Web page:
How to lower your energy bills the right way
When it comes to energy efficiency, there’s some good-sounding advice out there that just simply isn’t correct. Learn how to separate fact from some of the fiction floating around the World Wide Web when it comes to conserving energy.
1. Your fireplace is a great source of warmth
While it’s tough to beat sipping a hot chocolate by a roaring fire, doing so will not lower your energy bills.
Your fireplace has a damper that must be opened to vent the toxic gases that burning wood generates. This is important for your lungs but terrible in terms of energy efficiency, because having the damper open lets in as much outside air as an open window does.
While the room temperature you are in feels comfortable, the overall temperature in your home is prone to drop … which may ultimately have you turning up the thermostat.
2. A freezer must be kept in an unheated garage
This statement is easy to believe. That’s because freezers are cold, just like unheated garages are. But the temperature of most garages fluctuates a lot season to season. This temperature fluctuation can damage your freezer, because the motor has to work harder to standardize the temperature. The best place for a chest freezer is in your basement (providing that you have one), where it’s always cool.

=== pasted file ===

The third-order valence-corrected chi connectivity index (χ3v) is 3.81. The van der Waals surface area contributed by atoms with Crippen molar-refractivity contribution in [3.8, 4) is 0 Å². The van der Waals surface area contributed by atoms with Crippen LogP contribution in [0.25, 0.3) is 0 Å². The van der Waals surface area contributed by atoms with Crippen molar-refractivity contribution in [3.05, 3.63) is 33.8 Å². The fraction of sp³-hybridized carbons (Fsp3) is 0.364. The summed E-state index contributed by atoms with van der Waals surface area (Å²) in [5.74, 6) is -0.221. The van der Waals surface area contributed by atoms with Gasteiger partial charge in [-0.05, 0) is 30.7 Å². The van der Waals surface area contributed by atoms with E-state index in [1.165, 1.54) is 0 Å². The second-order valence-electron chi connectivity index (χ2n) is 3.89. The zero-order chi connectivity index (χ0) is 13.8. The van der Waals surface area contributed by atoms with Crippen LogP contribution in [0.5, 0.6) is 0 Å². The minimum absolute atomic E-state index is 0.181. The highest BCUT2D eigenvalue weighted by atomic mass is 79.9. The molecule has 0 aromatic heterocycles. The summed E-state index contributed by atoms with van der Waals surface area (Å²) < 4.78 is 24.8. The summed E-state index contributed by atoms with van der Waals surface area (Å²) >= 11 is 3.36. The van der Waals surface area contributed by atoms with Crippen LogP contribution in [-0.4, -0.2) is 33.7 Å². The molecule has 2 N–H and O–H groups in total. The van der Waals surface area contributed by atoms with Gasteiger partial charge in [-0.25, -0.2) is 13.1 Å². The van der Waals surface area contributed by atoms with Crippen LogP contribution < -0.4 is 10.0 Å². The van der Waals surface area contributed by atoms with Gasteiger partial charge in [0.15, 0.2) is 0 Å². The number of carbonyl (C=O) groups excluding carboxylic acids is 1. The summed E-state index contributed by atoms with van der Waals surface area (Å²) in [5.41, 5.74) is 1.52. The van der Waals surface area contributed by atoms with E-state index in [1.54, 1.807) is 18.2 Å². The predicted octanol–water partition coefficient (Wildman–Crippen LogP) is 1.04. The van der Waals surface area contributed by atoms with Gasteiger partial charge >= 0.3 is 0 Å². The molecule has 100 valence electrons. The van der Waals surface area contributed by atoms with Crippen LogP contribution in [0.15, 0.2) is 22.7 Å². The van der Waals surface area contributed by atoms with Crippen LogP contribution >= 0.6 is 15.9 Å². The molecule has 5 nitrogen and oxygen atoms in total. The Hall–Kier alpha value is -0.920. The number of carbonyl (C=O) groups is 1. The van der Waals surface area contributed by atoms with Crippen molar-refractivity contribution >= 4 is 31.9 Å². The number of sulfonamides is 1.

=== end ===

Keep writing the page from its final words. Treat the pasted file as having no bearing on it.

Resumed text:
3. Ceiling fans can cool a hot room
Ceiling fans circulate air, which cools our skin. But leaving a fan running in an empty room will do nothing to lower the temperature.
4. Turning your thermostat higher will heat your home faster
If your furnace is running, it’s operating at its maximum capacity. Turning up the temperature will only cause your furnace to run for a longer period, and could even make your home too hot.
5. Plugged in electronics in “off” mode don’t use any power
This claim could not be more false as most electronic devices, either on or off, use “standby power” if they’re plugged in. To keep cellphone chargers and other devices from inflating your energy bills, unplug them when not in use.
6. Closing vents in rooms not used will lower your expense
Keeping a vent closed affects how your HVAC system processes air and will cause the unit to work harder than it normally does, because the balance has been thrown off.
7. Keeping your desktop computer on is better than turning them on and off
This fact was true when personal computers hit the market a few decades ago, and they consumed enormous amounts of energy. This meant that it was better to keep them running versus shutting them off after each use. However, today’s computers are much more energy efficient and it’s now recommended to shut them off after every use.